Thursday, January 29, 2015

At the End of Everything #31

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*****

For the next few weeks, I tried my best to keep in touch with Sharry. Everything seemed fine at first. Despite our time differences, we still managed to chat regularly, telling each other about our day and updating each other about our lives. Her WhatsApp message was the first thing that greeted me each morning, and the last thing that I see at night. We Skyped one another during the weekends, I would sometimes stay up into the early hours of the morning just to see her face, hear her voice. She would sometimes stay up late for me as well. We made a promise that we would try our best to keep in touch, to at least stay as friends.

But like the physical distance between us, eventually the distance between us slowly grew too. Our WhatsApp exchanges became less frequent, slower. Our Skype sessions became shorter, sometimes we even made up excuses just not to Skype. She had meetings with clients, I was not feeling very well. We both knew that they were just excuses, but we were fine with that.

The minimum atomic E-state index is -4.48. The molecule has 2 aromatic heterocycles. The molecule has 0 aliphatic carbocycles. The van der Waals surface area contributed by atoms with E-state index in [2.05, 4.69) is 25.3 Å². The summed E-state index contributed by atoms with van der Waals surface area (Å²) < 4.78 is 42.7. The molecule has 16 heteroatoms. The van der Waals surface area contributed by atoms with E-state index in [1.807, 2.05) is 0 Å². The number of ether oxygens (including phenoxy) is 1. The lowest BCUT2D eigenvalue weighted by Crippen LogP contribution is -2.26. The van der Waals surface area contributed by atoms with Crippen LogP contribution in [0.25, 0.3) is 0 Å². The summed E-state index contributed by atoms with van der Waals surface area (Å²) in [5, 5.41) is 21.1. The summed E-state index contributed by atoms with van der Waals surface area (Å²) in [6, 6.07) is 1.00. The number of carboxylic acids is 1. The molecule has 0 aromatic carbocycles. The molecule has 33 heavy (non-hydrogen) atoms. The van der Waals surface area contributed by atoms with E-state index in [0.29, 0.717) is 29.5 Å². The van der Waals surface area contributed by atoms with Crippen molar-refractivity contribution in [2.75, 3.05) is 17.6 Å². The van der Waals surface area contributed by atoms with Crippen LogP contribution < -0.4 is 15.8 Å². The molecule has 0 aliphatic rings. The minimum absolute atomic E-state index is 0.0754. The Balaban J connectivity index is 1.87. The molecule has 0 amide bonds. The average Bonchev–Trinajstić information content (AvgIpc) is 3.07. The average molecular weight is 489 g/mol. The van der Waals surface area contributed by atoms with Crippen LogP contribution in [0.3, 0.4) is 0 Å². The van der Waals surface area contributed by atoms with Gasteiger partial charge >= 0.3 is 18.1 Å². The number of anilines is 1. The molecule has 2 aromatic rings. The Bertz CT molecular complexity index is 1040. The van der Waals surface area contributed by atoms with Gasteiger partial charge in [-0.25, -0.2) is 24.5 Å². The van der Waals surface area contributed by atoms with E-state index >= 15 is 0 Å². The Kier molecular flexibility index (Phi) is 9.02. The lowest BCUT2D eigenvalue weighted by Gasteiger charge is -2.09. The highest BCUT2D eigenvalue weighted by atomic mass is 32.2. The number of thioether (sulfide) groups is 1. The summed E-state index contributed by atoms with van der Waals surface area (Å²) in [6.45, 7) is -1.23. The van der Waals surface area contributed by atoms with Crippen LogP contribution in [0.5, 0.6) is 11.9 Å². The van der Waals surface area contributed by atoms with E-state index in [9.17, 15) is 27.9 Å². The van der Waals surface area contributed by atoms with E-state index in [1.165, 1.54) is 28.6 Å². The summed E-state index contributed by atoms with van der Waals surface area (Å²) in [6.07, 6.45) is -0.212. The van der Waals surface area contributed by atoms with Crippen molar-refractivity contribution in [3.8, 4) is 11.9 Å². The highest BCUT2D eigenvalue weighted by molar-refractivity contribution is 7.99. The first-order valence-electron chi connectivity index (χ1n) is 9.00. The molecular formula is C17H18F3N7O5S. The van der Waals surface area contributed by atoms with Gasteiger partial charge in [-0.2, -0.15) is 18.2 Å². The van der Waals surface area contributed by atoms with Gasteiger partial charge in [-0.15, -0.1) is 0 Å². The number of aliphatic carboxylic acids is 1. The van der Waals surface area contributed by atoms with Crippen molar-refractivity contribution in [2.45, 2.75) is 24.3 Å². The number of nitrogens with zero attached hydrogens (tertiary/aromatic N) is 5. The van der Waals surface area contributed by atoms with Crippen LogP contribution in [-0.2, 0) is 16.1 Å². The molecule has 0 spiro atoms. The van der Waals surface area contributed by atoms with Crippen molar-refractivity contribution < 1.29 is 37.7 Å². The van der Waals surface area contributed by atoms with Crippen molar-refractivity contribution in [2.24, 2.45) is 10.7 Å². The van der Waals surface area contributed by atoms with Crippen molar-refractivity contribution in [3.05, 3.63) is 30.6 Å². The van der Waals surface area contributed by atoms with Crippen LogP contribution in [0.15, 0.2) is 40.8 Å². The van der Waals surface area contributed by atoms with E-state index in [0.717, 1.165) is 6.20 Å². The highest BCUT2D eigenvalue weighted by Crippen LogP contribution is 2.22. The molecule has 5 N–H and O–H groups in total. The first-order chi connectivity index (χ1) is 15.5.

It all felt too familiar, the process of growing apart. Like what happened to Jenny. The time difference and physical distance made it all the easier. We were busy in our own lives, she with her constant business engagements and me with my work, and it became too much of an effort to keep in touch. Or rather we became lazy. The entire thing soon became a routine, a habit, rather than something we both enjoyed. We slipped into the mundaneness of messaging, dropping boring messages such as asking how was the weather or just saying hi, without really conversing anymore. It was just for the sake of messaging.

And one day, I decided to stop. Just like that. It felt all too pointless already, trying to grasp onto something that was no longer there. I did not send out a reply to her message when I woke up, and left it with just two blue ticks in my phone. She never bothered to message back either, or ask why I did not reply. It just sort of died off like that. Unceremoniously abrupt. Weird, even. No parting message, no tears, nothing. Just a message from her with two blue ticks in my phone. And I guess that was the unofficial end to our sort of relationship.